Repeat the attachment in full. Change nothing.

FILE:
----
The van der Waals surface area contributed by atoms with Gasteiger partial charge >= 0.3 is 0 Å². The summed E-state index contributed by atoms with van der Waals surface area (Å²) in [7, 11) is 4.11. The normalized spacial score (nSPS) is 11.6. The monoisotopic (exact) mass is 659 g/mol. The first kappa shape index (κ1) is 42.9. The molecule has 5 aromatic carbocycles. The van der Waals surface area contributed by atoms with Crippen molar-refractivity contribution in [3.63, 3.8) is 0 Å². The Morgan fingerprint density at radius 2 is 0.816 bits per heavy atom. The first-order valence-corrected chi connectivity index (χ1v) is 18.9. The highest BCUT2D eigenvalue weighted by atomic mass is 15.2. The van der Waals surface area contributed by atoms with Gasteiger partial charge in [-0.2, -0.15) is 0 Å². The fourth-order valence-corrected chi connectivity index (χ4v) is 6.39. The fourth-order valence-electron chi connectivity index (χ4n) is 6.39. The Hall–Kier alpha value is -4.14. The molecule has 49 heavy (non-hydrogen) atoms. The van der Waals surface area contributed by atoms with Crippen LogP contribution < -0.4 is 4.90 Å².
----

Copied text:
The van der Waals surface area contributed by atoms with Gasteiger partial charge >= 0.3 is 0 Å². The summed E-state index contributed by atoms with van der Waals surface area (Å²) in [7, 11) is 4.11. The normalized spacial score (nSPS) is 11.6. The monoisotopic (exact) mass is 659 g/mol. The first kappa shape index (κ1) is 42.9. The molecule has 5 aromatic carbocycles. The van der Waals surface area contributed by atoms with Crippen molar-refractivity contribution in [3.63, 3.8) is 0 Å². The Morgan fingerprint density at radius 2 is 0.816 bits per heavy atom. The first-order valence-corrected chi connectivity index (χ1v) is 18.9. The highest BCUT2D eigenvalue weighted by atomic mass is 15.2. The van der Waals surface area contributed by atoms with Gasteiger partial charge in [-0.2, -0.15) is 0 Å². The fourth-order valence-corrected chi connectivity index (χ4v) is 6.39. The fourth-order valence-electron chi connectivity index (χ4n) is 6.39. The Hall–Kier alpha value is -4.14. The molecule has 49 heavy (non-hydrogen) atoms. The van der Waals surface area contributed by atoms with Crippen LogP contribution < -0.4 is 4.90 Å².